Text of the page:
Top Stroke Rehabil. 2021 Dec 8:1-14. doi: 10.1080/10749357.2021.2008597. Online ahead of print.
BACKGROUND: Participation in daily activities is the ultimate goal of stroke rehabilitation. Emotional factors have been considered as contributors to participation, but associations between emotional factors and participation post-stroke have not been fully explored.
OBJECTIVE: To investigate the extent to which emotional factors contribute to participation post-stroke.
METHODS: 73 participants were included. Three participation outcomes were used as dependent variables in three models: (1) Stroke Impact Scale (SIS) Participation/Role Function, (2) Activity Card Sort (ACS), and (3) Reintegration to Normal Living (RNL). Main independent variables were six emotional factors: SIS Emotion Function (General emotion), Visual Analog Mood Scale energetic and happy subscales, Patient Health Questionnaire-9 (Depression), State-Trait Anxiety Inventory-Trait Anxiety Scale, and Apathy Evaluation Scale. Covariates of stroke severity and social support were included.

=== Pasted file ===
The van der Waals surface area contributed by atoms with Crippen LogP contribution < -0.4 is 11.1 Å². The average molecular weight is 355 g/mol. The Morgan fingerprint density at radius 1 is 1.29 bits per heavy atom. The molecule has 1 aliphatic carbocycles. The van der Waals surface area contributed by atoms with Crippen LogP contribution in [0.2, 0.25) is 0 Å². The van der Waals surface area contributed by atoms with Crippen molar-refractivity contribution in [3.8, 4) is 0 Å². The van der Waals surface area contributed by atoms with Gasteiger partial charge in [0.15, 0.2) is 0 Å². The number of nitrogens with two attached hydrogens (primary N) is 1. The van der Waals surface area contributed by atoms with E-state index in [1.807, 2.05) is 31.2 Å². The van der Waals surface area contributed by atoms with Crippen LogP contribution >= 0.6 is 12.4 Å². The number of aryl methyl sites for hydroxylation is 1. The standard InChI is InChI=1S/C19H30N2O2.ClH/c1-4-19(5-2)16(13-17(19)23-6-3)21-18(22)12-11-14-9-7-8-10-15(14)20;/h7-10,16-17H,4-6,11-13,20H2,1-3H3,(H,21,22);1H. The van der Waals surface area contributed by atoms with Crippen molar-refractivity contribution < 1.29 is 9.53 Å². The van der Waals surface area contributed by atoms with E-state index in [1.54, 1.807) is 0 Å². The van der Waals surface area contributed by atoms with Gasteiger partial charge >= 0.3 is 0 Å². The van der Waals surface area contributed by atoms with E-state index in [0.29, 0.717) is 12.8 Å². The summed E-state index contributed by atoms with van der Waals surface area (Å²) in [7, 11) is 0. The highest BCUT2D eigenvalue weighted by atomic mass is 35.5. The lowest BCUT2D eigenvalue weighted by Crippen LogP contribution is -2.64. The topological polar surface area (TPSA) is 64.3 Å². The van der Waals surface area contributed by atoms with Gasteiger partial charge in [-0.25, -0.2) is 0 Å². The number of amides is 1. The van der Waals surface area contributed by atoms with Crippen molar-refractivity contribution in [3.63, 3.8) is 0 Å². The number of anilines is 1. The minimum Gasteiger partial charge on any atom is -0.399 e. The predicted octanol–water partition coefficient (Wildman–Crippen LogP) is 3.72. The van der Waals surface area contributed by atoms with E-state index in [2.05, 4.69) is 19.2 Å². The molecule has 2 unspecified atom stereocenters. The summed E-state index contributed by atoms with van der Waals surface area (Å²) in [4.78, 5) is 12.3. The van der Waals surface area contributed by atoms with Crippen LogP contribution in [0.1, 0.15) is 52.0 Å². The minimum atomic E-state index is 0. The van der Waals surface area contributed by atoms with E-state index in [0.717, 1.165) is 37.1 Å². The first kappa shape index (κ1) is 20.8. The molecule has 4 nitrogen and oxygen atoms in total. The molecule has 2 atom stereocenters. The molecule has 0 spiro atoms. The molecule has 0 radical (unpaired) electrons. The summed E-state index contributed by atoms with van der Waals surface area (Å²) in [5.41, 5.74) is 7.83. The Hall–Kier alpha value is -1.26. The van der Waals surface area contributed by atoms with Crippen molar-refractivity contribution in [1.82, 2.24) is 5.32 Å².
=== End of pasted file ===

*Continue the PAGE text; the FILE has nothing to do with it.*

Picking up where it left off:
RESULTS: Model 1 showed stroke severity (β = -0.300) and depression (β = -0.268) were significant contributors to SIS Participation/Role Function (R2 = 0.368, p < .05). Model 2 indicated that happiness (β = 0.284) and apathy (β = -0.330) significantly contributed to ACS total activity retention (R2 = 0.247, p < .05). Model 3 revealed that anxiety (β = -0.348), apathy (β = -0.303), stroke severity (β = -0.184), and social support (β = 0.185) were significant contributors to RNL total score (R2 = 0.583, p < .05).
CONCLUSIONS: Results suggested that emotional measures of apathy, depression, anxiety, and happiness, but not general emotion, were important contributors to participation post-stroke. These findings suggest that rehabilitation professionals should address individual emotional contributors to facilitate participation post-stroke.
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